14 thoughts on “Monday message board

  1. I am still trying to work out what actual difference the new IR laws are going to make in the real world.

    Can anyone point to some good solid analysis on the web somewhere?

    The coverage in the MSM seems so light weight as to be almost meaningless. Its issues like this that remind me of why I turned from them to blogs in the first place.

  2. Apparently the free market is unpopular during civil disasters.

    http://www.thesundaymail.news.com.au/common/story_page/0,5936,18616781%255E1248,00.html

    QUEENSLAND Premier Peter Beattie has threatened to name and shame anyone caught profiteering in areas devastated by Cyclone Larry.

    Consumer affairs officers have begun investigating a string of complaints of shops and services raising prices for goods in cyclone-ravaged parts of far north Queensland.

    I did a little digging and found this article on the issue.

    http://en.wikipedia.org/wiki/Price_gouging

    It seems to me that if some market good such as a generator is scarce (eg in an area with high demand) then a price rise is a reasonable way to ration the good. It may not be the best way but it would certainly seem more efficient than first come first served at the normal market price.

    It also seems like an odd remark for the premier to make given that he is calling for skilled trades people to come and help in the area. Why relocate to an area with below average fascilities for average rates of pay. If you move to the area to provide your labour and you charge above average prices when you are going to be ostersized as if you were some type of social scum. In other words only relocate to work in the disaster area if you are motivated by charity.

    If goods and services are scarce, and they are not to be rationed using price signals, then what means of rationing is approved? Should the private sector back out and leave it to the government (command and control) to fix the problems caused by Larry?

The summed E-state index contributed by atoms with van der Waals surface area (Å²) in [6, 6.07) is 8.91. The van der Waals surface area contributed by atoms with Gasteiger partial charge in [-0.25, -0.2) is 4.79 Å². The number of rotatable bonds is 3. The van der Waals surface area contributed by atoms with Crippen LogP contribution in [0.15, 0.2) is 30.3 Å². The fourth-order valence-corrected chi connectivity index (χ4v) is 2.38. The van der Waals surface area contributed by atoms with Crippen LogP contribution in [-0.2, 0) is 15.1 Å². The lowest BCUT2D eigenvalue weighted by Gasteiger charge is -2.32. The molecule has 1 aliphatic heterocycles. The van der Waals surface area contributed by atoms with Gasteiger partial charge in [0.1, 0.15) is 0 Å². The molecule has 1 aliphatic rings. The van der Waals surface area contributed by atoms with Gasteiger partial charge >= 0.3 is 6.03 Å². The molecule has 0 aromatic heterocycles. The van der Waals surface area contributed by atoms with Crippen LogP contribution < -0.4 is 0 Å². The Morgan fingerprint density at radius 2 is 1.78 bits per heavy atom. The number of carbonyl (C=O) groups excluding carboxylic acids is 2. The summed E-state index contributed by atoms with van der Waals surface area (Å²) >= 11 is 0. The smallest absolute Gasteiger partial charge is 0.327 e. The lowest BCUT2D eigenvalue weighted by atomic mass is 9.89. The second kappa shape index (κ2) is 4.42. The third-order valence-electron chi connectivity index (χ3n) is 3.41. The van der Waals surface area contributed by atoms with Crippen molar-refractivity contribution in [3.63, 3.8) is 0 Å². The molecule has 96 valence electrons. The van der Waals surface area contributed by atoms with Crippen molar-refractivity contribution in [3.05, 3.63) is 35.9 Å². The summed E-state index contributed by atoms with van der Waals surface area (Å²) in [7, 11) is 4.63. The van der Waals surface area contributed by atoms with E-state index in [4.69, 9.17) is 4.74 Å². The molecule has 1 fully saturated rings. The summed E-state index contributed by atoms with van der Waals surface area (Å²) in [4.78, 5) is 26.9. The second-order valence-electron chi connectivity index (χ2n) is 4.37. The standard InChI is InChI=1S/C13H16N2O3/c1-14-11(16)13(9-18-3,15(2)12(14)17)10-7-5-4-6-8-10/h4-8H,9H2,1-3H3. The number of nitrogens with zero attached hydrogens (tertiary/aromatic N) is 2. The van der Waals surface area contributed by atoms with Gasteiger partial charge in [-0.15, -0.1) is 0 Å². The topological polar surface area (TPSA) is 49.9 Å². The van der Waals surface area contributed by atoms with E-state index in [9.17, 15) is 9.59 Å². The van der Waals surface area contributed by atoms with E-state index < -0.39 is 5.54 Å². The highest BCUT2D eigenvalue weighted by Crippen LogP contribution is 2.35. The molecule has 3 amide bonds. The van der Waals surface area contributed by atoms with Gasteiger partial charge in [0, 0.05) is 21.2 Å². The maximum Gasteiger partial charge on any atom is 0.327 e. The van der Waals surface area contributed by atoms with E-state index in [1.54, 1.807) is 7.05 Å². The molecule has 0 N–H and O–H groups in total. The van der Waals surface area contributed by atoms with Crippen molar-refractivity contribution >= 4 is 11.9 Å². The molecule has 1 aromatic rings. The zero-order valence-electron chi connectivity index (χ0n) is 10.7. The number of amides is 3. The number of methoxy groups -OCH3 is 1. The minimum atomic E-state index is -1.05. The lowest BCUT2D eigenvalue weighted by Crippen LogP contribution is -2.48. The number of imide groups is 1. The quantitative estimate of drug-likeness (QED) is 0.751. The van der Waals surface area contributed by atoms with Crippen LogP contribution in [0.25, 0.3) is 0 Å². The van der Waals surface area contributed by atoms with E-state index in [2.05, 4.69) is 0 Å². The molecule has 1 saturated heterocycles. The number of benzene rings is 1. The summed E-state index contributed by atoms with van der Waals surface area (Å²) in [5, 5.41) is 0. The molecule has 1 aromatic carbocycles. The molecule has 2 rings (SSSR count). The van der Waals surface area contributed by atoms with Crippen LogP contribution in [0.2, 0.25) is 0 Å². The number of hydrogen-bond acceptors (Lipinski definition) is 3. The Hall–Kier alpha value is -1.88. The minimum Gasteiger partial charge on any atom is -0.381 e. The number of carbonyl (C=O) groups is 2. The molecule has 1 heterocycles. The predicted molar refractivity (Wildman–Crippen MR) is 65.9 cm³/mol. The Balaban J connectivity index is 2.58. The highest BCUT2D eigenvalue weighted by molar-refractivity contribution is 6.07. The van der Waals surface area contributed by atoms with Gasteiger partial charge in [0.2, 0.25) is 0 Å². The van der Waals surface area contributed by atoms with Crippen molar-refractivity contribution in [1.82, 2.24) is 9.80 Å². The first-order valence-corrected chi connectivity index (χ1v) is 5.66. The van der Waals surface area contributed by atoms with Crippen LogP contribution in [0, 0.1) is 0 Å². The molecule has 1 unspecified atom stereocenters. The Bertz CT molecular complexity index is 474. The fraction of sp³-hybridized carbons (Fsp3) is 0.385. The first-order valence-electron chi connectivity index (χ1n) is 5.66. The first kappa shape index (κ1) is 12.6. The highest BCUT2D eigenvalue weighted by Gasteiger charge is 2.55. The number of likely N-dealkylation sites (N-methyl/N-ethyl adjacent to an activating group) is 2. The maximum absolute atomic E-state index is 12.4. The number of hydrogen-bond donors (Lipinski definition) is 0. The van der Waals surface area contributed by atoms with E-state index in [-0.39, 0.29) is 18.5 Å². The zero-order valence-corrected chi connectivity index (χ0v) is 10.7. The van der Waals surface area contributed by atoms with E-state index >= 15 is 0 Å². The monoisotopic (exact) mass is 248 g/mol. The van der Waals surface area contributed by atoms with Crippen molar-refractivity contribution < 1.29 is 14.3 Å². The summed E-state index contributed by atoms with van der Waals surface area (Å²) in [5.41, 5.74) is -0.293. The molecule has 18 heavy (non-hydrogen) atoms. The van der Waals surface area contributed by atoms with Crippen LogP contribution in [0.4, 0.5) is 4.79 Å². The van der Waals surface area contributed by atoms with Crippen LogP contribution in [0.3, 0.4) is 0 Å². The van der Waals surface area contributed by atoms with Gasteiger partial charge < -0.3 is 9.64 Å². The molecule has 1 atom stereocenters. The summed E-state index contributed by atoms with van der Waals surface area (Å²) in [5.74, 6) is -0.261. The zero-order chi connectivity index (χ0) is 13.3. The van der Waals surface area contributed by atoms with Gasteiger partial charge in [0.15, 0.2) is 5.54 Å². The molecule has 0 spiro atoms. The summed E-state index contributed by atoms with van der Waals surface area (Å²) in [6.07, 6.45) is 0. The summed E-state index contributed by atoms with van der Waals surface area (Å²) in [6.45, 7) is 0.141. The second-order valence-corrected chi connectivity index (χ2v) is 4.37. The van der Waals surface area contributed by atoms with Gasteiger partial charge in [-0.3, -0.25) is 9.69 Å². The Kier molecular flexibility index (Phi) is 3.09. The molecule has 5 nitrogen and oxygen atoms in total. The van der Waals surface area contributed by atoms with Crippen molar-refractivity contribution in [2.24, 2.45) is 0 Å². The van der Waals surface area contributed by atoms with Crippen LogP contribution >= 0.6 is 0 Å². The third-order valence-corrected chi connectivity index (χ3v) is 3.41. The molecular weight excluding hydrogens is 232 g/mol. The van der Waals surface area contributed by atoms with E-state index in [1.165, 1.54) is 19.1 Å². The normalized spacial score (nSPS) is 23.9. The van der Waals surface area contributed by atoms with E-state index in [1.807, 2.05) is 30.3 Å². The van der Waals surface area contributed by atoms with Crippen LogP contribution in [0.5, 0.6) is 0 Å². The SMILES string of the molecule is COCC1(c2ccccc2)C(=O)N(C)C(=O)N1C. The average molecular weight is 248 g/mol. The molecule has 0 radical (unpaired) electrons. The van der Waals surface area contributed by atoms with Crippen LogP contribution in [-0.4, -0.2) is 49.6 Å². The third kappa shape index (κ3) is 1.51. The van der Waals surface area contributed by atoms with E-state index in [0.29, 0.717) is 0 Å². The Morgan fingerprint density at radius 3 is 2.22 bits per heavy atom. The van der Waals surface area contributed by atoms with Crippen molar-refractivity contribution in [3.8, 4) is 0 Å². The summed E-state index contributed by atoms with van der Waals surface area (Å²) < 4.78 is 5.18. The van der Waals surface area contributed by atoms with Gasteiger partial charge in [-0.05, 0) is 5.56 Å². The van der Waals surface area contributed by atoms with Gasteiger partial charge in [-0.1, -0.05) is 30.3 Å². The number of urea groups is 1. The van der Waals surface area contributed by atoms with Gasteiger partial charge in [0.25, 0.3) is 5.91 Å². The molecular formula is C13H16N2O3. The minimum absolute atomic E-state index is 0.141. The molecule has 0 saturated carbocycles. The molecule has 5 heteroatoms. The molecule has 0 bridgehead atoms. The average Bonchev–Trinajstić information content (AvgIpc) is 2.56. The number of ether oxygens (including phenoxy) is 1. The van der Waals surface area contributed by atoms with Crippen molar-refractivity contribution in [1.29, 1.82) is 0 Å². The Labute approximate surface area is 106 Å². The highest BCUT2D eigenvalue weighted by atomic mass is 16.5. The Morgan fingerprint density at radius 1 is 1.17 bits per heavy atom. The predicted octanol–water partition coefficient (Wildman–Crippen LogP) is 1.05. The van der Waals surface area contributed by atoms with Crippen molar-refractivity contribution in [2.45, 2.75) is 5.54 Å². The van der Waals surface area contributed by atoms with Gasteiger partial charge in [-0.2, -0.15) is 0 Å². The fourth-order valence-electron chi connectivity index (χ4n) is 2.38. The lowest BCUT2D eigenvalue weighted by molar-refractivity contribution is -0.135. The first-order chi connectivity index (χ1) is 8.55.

3. I wonder whether some workers, especially those in forms with fewer than 100 employees, will be less willing to spend as a result of WorkChoices and if this could result in a contraction in aggregate demand that would negate the alleged job creation benefits of the package?

    I know I am financially conservative. If I was worried that I could be sacked without reason I would feel more inclined to save than spend.

  4. I know I am financially conservative. If I was worried that I could be sacked without reason I would feel more inclined to save than spend.

    Would this put downward pressure on interest rates? Who would borrow the money you save? Or would you stuff it in a mattress?

  5. I’m a bit worried that neither of my suggestions to SWIO re: IR laws comprehends the Regulations made fairly recently. Maybe other commenters know of a straighforward factual summary of these “reforms” which also covers the Regs.

    And, Andrew Reynolds, if you can see factual errors in either of these references (the above issue aside) please share with us.

  6. Thanx Gordon. 100 pages sounds a bit meatier than 4 bullet points.

    Andrew Reynolds,

    If you have something similar from a more free market perspective I would be just as keen to read that as well.

  7. When the facts are troublesome, as our recent visitor Tony Blair (“What the Bloody Hell Are You Here For?!”) knows, the thing to do is to lie. If the poverty statistics look bad, just redefine ’em and your problems disappear. This seems to be underway in the land of the free and the home of the downwardly mobile, as Economist’s View posts (March 28) “Poor Measurement of Poverty Raises Concerns”:
    http://economistsview.typepad.com/

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